You can't imagine how tense it was inside the classroom. A teacher was almost afraid to say the wrong thing, because they knew that that would excite the whole class, a disturbance in the classroom. The black students sat on one side of the classes. The white students sat on the other side of the classes. The teachers didn't want to assign seating because there may be some problems in the classrooms. So the teachers basically let the students sit where they wanted to sit. In the lunchrooms, the black students sat on one side. The white students sat on the other side. And the ladies' room. It was the same thing. The black students went to the right of the ladies' room; the white students went to the left of the ladies' room. So really, it was separate. I mean, we attended the same school, but we really never did anything together. Gym classes. If the blacks wanted to play basketball, the whites wanted to play volleyball. So we never played together. They would play volleyball. We would play basketball.
I remember the day Michael Faith got stabbed vividly, because I was in the principal's office and all of a sudden you heard a lot of commotion and you heard kids screaming and yelling and saying, "He's dead, he's dead. That black nigger killed him. He's dead, he's dead." And then the principal running out of the office. There was a lot of commotion and screaming, yelling, hollering, "Get the niggers at Southie." I was really afraid. And the principal came back into the office and said, Call the ambulance and tell all the black students that were in the office to stay there. A police officer was in there and they were trying to get the white students out of the building, because they had just gone on a rampage and they were just going to hurt the first black student that they saw. Anyone that was caught in the corridor that day would be hurt. Once that happened, it probably took about fifteen, twenty minutes for the police officers to get all the white students out. The black students were locked in their rooms and all the white students were let go out of their classrooms. I remember us going into a room, and outside you just saw a crowd of people, I mean, just so many people, I can't even count. They just looked like little bumblebees or something, there was that many. And that Louise Day Hicks was on top of the stairs saying, Let the niggers go back to Roxbury. Send them back to Roxbury. And the crowd booing her. I remember the police cars coming up the street, attempting to, and people turning over the police cars, and I was just amazed that they could do something like that. The police tried to get horses up. They wouldn't let the horses get up. They stoned the horses. They stoned the cars. And I thought that day that we would never get out of South Boston High School.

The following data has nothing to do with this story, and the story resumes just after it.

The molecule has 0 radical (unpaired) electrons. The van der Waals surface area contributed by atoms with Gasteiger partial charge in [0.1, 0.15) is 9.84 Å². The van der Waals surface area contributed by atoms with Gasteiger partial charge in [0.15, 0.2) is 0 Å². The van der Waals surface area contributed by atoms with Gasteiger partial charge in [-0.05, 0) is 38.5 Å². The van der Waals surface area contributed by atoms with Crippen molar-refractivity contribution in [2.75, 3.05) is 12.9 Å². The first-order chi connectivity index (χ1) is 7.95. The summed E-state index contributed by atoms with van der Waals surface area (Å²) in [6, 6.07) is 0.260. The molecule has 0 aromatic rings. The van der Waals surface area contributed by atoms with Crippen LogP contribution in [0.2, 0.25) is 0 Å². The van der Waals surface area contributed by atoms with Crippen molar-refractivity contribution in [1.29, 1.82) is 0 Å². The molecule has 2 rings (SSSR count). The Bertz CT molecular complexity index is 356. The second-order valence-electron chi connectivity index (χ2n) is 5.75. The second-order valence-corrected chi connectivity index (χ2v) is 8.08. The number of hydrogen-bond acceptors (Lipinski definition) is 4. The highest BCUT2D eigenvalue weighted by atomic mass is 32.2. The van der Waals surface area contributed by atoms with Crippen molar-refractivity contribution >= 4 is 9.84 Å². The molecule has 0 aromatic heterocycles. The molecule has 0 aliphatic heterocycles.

I didn't go to my prom because I felt that it was an all-white prom. The black students had no input in the planning of the prom whatsoever. So it was as if we didn't exist. And there wasn't enough black students to vote against the white students because there was more white students attending than black. So we had no voice. We had no say-so. And we didn't wan to attend. So we boycotted, and there wasn't one black student that attended the prom in '77.
If I had it to do all over again, for the civil rights part of it, I would do it over, because I felt like my rights were being violated by the white people of South Boston telling me that I could not go to South Boston High School. As far as my education, I think I could have gotten a better education if I didn't spend so much time out of school with the fighting and the violence and being dismissed from school at least once or twice a week. We were allowed to go home early because there was just so much tension inside of the school that if we didn't, someone may be killed or really seriously injured. I think that I could have gotten a better education if I'd spent more time in school than out of school at that time.
Please share your thoughts and comments about this essay or any other part of the Eyes on the Prize Web site.
From Hampton, Henry, and Steve Fayer, Voices of Freedom: An Oral History of the Civil Rights Movement from the 1950s Through the 1980s (New York: Bantam Books, 1990), pp. 600-601, 610, 612-613, 617-618.